This month’s perspectives column was written by Bruce Petrie, Jr. 

So you and a group of friends decide you need a summer break from news of divided politics. You could all use a little civic inspiration. “How about a scavenger hunt,” a friend suggests. “Okay what’s our theme?”  “How about great Cincinnati artwork about freedom.” To get the civic endorphins flowing, the group decides no motorized vehicles allowed: you have to bike/walk/jog the route.

You’re in charge of writing the clues ahead of the contestants. Your first stop is the Freedom quilt at the National Underground Railroad Freedom Center. Then you head over to Lytle Park and put a clue under Lincoln’s very big bronze shoe. Then over to OTR, Washington Park and Memorial Hall created to honor veterans after World War I, stopping first at the Neil Armstrong Artworks Mural (think freedom of exploration). Then on to the Weinold Reiss murals (think freedom of commerce). You decide that the finale clue needs to be a really tough one: artwork that’s less well known but is still spectacular and maybe newer on the scene.

On your bike, you chug up Gilbert Avenue to Eden Park and the Cincinnati Art Museum, greeted by Jim Dine’s 12-foot high bronze Pinocchio whose joyful, giant outstretched arms say “Everybody is welcome here! Free Admission too!” Now that’s freedom. Pinocchio gets a clue. But you can’t end this thing at CAM’s front steps; you have to go inside. 

There you find the final clue, the piece de resistance. It’s in the newly renovated Schmidlapp gallery, sunlight from the courtyard flooding through expansive windows into the communal space which thankfully includes seating to rest your lactic acidy bike legs. The gallery is vibrant with visitors. A group of Charlie-Brown-sized kids is standing agog and upward-gazing in front of an enormous canvas. Half the fun of a museum is the shared experience with other people, much more fun, by the way, than looking at art on an iPad. You sit and allow yourself to soak it in visually: an eighty foot long painting titled Mural of Cincinnati.  

There are a mind-boggling 67,000 works of art at CAM, an encyclopedia of the freedom of human creativity over 6,000 years. Each of the 67,000 has a story. Masterpieces are stories in layers, from the artist’s story, to the object’s story and, being powerfully connective, to our stories. The Mural of Cincinnati’s was painted soon after the end of World War II in 1947 by Saul Steinberg (1914-1999). His life story was shaped by the world’s monumental struggle to defeat totalitarianism. To escape the facism and antisemitism of his home in Romania, he embarked on  an immigrant’s story of seeking refuge in the United States, escaping to a free democracy that freed not only his physical existence but also his imagination. Commissioned by the Emery family to paint a mural for Cincinnati’s gem of post-war modernism the Terrace Plaza Hotel, Steinberg used his liberated imagination to capture the spirit of post-war Cincinnati. He filled the canvas with fanciful images of dancing couples, Cincinnati landmarks, public architecture and sculpture, all choreographed to a visual musical score that dances along the gallery wall. An upside-down angel-spirit plays a golden trumpet next to The Genius of Water atop the Tyler Davidson Fountain. The Fountain’s water theme merges with Steinberg’s version of a golden-hued Ohio River dotted with barges, paddle wheels and Seuss-like ships. There is the John Roebling Suspension Bridge (connecting our scavenger hunt to its starting line). Ladies are sporting fantastic hats with plumes, flowers and who-knows-what, a scene of headdressery that still resonates with the Cincinnati Parks’ Hats Off Luncheon in May.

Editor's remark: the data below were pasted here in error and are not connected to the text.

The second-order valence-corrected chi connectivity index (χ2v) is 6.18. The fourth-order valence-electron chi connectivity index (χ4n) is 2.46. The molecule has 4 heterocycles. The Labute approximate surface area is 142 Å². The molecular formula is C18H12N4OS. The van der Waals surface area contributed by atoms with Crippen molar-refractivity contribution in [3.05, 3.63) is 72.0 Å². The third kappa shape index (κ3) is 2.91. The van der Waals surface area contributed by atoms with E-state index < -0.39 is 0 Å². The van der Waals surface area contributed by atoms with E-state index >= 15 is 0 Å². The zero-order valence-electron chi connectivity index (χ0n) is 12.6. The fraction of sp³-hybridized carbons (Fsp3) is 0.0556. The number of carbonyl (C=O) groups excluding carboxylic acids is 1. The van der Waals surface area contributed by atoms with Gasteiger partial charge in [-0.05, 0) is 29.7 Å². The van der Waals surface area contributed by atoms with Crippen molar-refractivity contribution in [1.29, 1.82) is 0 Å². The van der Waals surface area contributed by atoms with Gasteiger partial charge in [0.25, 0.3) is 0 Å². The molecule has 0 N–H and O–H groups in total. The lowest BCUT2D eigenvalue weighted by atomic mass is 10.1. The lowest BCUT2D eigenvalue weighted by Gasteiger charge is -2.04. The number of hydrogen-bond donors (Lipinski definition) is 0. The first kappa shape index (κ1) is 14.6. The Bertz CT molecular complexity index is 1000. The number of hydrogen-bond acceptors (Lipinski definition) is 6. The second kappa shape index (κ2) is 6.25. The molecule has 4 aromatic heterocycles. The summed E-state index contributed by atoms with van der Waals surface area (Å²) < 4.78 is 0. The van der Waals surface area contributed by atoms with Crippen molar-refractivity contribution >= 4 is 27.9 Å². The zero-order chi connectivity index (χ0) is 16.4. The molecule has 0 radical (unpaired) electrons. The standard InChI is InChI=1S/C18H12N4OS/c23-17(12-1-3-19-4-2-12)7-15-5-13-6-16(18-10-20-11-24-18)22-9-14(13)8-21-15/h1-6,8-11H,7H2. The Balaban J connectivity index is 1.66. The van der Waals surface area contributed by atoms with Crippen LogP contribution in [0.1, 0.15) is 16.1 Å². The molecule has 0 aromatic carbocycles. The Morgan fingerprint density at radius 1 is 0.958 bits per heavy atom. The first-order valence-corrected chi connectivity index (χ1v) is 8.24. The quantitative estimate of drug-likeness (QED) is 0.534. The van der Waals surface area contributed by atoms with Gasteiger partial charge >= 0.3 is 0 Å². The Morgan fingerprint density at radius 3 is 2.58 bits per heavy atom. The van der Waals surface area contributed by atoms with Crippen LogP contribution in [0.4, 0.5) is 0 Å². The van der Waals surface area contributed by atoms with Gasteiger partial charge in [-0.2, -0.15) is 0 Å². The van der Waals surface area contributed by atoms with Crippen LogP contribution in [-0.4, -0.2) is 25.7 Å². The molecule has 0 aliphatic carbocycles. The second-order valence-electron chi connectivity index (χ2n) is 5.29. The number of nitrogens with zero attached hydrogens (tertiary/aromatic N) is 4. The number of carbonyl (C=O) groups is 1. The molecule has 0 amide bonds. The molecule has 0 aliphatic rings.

Steinberg’s panaorama draws you into a celebratory spirit of a beautiful midwestern City. This post World War II masterpiece of very American art depicts a monumental sigh of relief that American liberty has won. The Mural is about a certain reclaimed civic happiness.  Through work and play, industry and art, building and creating—through what the Constitution calls our common defense and our general welfare—the Mural reminds us that a people’s liberty, our domestic tranquility, is not just a given but is something we need to strive together to seek and to find. Civic happiness is a pursuit, like a scavenger hunt.